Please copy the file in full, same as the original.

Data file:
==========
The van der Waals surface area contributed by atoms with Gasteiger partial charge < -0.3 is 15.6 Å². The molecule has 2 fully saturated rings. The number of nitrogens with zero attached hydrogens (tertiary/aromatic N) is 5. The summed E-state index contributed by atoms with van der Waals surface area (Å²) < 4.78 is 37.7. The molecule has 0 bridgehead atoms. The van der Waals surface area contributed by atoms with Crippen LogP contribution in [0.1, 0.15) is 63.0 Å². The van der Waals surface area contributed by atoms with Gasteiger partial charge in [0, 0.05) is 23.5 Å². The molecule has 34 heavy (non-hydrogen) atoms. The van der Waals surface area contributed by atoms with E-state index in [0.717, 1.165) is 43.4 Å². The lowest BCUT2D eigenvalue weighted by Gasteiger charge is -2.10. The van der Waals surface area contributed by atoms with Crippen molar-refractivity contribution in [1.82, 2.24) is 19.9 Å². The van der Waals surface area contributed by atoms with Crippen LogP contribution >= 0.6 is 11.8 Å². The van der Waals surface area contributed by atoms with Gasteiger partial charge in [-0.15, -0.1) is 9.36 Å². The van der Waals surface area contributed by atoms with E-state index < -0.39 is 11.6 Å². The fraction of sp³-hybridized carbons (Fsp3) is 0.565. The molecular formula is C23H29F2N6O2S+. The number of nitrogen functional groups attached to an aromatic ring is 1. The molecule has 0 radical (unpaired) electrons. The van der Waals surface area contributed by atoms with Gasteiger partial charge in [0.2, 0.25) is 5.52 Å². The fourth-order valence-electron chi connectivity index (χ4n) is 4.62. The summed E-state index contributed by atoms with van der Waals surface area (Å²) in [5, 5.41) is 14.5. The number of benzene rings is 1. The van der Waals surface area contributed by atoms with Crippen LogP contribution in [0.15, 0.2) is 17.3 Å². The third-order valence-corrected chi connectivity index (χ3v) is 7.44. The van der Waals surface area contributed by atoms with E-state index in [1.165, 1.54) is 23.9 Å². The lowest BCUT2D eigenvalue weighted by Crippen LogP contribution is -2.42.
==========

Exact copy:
The van der Waals surface area contributed by atoms with Gasteiger partial charge < -0.3 is 15.6 Å². The molecule has 2 fully saturated rings. The number of nitrogens with zero attached hydrogens (tertiary/aromatic N) is 5. The summed E-state index contributed by atoms with van der Waals surface area (Å²) < 4.78 is 37.7. The molecule has 0 bridgehead atoms. The van der Waals surface area contributed by atoms with Crippen LogP contribution in [0.1, 0.15) is 63.0 Å². The van der Waals surface area contributed by atoms with Gasteiger partial charge in [0, 0.05) is 23.5 Å². The molecule has 34 heavy (non-hydrogen) atoms. The van der Waals surface area contributed by atoms with E-state index in [0.717, 1.165) is 43.4 Å². The lowest BCUT2D eigenvalue weighted by Gasteiger charge is -2.10. The van der Waals surface area contributed by atoms with Crippen molar-refractivity contribution in [1.82, 2.24) is 19.9 Å². The van der Waals surface area contributed by atoms with Crippen LogP contribution >= 0.6 is 11.8 Å². The van der Waals surface area contributed by atoms with Gasteiger partial charge in [-0.15, -0.1) is 9.36 Å². The van der Waals surface area contributed by atoms with E-state index < -0.39 is 11.6 Å². The fraction of sp³-hybridized carbons (Fsp3) is 0.565. The molecular formula is C23H29F2N6O2S+. The number of nitrogen functional groups attached to an aromatic ring is 1. The molecule has 0 radical (unpaired) electrons. The van der Waals surface area contributed by atoms with Gasteiger partial charge in [0.2, 0.25) is 5.52 Å². The fourth-order valence-electron chi connectivity index (χ4n) is 4.62. The summed E-state index contributed by atoms with van der Waals surface area (Å²) in [5, 5.41) is 14.5. The number of benzene rings is 1. The van der Waals surface area contributed by atoms with Crippen LogP contribution in [0.15, 0.2) is 17.3 Å². The third-order valence-corrected chi connectivity index (χ3v) is 7.44. The van der Waals surface area contributed by atoms with E-state index in [1.165, 1.54) is 23.9 Å². The lowest BCUT2D eigenvalue weighted by Crippen LogP contribution is -2.42.